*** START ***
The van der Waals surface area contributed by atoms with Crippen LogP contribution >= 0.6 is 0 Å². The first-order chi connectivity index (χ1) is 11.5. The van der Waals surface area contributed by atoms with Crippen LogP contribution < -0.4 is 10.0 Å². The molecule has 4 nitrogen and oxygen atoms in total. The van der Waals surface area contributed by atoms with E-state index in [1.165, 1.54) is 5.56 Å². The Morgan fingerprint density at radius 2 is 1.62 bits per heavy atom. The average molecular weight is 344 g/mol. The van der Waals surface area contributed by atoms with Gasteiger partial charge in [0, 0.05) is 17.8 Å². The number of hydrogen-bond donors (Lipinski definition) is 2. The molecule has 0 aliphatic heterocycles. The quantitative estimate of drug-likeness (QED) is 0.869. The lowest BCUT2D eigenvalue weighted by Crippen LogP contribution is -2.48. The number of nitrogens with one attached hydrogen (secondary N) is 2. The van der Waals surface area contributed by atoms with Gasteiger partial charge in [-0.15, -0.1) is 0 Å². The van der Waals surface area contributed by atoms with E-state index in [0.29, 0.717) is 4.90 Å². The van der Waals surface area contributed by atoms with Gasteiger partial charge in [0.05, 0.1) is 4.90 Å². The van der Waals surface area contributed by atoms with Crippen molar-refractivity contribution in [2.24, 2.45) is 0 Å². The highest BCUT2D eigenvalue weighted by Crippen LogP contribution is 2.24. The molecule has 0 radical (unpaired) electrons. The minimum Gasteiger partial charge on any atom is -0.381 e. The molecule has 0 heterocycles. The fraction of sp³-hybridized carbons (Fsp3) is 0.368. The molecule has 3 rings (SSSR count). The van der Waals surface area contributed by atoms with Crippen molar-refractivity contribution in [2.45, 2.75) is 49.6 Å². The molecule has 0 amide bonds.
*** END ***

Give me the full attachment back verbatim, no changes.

The van der Waals surface area contributed by atoms with Crippen LogP contribution >= 0.6 is 0 Å². The first-order chi connectivity index (χ1) is 11.5. The van der Waals surface area contributed by atoms with Crippen LogP contribution < -0.4 is 10.0 Å². The molecule has 4 nitrogen and oxygen atoms in total. The van der Waals surface area contributed by atoms with E-state index in [1.165, 1.54) is 5.56 Å². The Morgan fingerprint density at radius 2 is 1.62 bits per heavy atom. The average molecular weight is 344 g/mol. The van der Waals surface area contributed by atoms with Gasteiger partial charge in [0, 0.05) is 17.8 Å². The number of hydrogen-bond donors (Lipinski definition) is 2. The molecule has 0 aliphatic heterocycles. The quantitative estimate of drug-likeness (QED) is 0.869. The lowest BCUT2D eigenvalue weighted by Crippen LogP contribution is -2.48. The number of nitrogens with one attached hydrogen (secondary N) is 2. The van der Waals surface area contributed by atoms with Gasteiger partial charge in [-0.15, -0.1) is 0 Å². The van der Waals surface area contributed by atoms with E-state index in [0.29, 0.717) is 4.90 Å². The van der Waals surface area contributed by atoms with Gasteiger partial charge in [0.05, 0.1) is 4.90 Å². The van der Waals surface area contributed by atoms with Crippen molar-refractivity contribution in [2.24, 2.45) is 0 Å². The highest BCUT2D eigenvalue weighted by Crippen LogP contribution is 2.24. The molecule has 0 radical (unpaired) electrons. The minimum Gasteiger partial charge on any atom is -0.381 e. The molecule has 0 heterocycles. The fraction of sp³-hybridized carbons (Fsp3) is 0.368. The molecule has 3 rings (SSSR count). The van der Waals surface area contributed by atoms with Crippen molar-refractivity contribution in [2.45, 2.75) is 49.6 Å². The molecule has 0 amide bonds.